Mona Chalabi: How Can We Tell The Good Statistics From The Bad Ones? We need statistics to make fair policy decisions, but there are a lot of bad stats out there. Data journalist Mona Chalabi says you need skepticism and a list of questions to face any dubious stat.

Mona Chalabi: How Can We Tell The Good Statistics From The Bad Ones?

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It's the TED Radio Hour from NPR. I'm Guy Raz. And on the show today, Can We Trust The Numbers?


RAZ: And if you just watch like an hour of cable news...


UNIDENTIFIED REPORTER #1: Important - 228,000 net new jobs were created.

UNIDENTIFIED REPORTER #2: That middle fifth gets 1.5 percent of the total...

RAZ: ...You get a lot of numbers thrown at you...


UNIDENTIFIED REPORTER #3: Thirty thousand undocumented immigrants with criminal records released last year.

UNIDENTIFIED REPORTER #4: The uninsured rate dropped to below 10 percent, the lowest in history.

RAZ: ...Form a lot of different sources.


UNIDENTIFIED REPORTER #5: Thirty-six percent of Americans think global warming is a serious threat.

UNIDENTIFIED REPORTER #6: The top 1 percent gets 8.5 percent of the benefit.

RAZ: And while some people might have too much faith in the numbers, this kind of barrage makes other people really skeptical.

MONA CHALABI: So I think the reason why people are more distrustful of statistics is because they feel more alienated by them than they do with other sources of information. They feel that it's beyond them. They feel that they can't do it. And very often, it's just tempting to say, oh, whatever, it's probably a lie.

RAZ: This is Mona Chalabi. She's a data editor for The Guardian newspaper.

CHALABI: Basically, my job is to take a story and to kind of zoom out and provide context for readers. And the thing that excites me about data is just the scale of it, right? Like, data gives you a scale. It gives you a new frame of understanding. But very often, the way that statistics can be misleading is by simply changing what that context is. And I think people don't necessarily feel equipped to say, I don't really understand where these numbers came from. But they also know that that plays a role. And I think that's part of where the skepticism with statistics comes from.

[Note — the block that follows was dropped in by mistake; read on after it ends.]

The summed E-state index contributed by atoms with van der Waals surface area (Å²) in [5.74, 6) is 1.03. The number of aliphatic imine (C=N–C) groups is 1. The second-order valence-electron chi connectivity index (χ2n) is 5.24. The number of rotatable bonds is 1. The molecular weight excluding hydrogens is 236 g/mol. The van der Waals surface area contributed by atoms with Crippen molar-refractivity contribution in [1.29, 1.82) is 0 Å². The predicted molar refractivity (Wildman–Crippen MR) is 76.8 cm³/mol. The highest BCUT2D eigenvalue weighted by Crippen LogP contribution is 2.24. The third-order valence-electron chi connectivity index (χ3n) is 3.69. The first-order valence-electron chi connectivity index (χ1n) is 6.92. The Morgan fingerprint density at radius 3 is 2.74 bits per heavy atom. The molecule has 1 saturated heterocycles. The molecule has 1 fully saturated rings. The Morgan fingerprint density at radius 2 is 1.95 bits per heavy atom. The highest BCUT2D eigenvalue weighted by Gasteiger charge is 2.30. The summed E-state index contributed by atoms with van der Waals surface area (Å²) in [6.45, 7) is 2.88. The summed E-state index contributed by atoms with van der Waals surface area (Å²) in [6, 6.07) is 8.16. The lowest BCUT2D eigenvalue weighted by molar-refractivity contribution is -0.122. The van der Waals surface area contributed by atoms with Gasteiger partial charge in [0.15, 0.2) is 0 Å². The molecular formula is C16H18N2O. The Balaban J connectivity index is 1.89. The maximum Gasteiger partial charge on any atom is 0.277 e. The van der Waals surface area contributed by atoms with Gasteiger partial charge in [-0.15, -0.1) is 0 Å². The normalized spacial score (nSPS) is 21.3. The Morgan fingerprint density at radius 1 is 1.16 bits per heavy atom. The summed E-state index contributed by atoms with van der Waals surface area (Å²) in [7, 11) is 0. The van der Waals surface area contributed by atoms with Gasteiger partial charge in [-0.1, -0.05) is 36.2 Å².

RAZ: And, Mona says, we should be skeptical because there are a lot of bad numbers out there. But that means it's kind of up to us to blur how to spot the good statistics from the bad ones.

CHALABI: So if you get to the bottom of a piece and you think, I don't really get it - ask questions. Ask how they gathered that data. What is the base number? How many people are we talking about here? For any claim.


CHALABI: Anyone can do this. You don't have to be a geek or a nerd. You can ignore those words. They're used by people who are trying to say they're smart or pretending they're humble. Absolutely anyone can do this.

RAZ: Mona Chalabi picks up the idea from the TED stage.


CHALABI: So I want to give you guys questions that will help you be able to spot some bad statistics. So can you see uncertainty? Now, one of the things that's really changed people's relationship with numbers - and, in fact, even their trust in the media - has been the use of political polls. Based on national elections in the U.K., Italy and, of course, the most recent U.S. presidential election, using polls to predict electoral outcomes is about as accurate as using the moon to predict hospital admissions. No, seriously, I used actual data from an academic study to draw this.

There are a lot of reasons why polling has become so inaccurate. Our societies have become really diverse, which makes it very difficult for pollsters to get a really nice representative sample of the population for their polls. People are really reluctant to answer their phones to pollsters. And also, shockingly enough, people might lie. But you wouldn't necessarily know that to look at the media.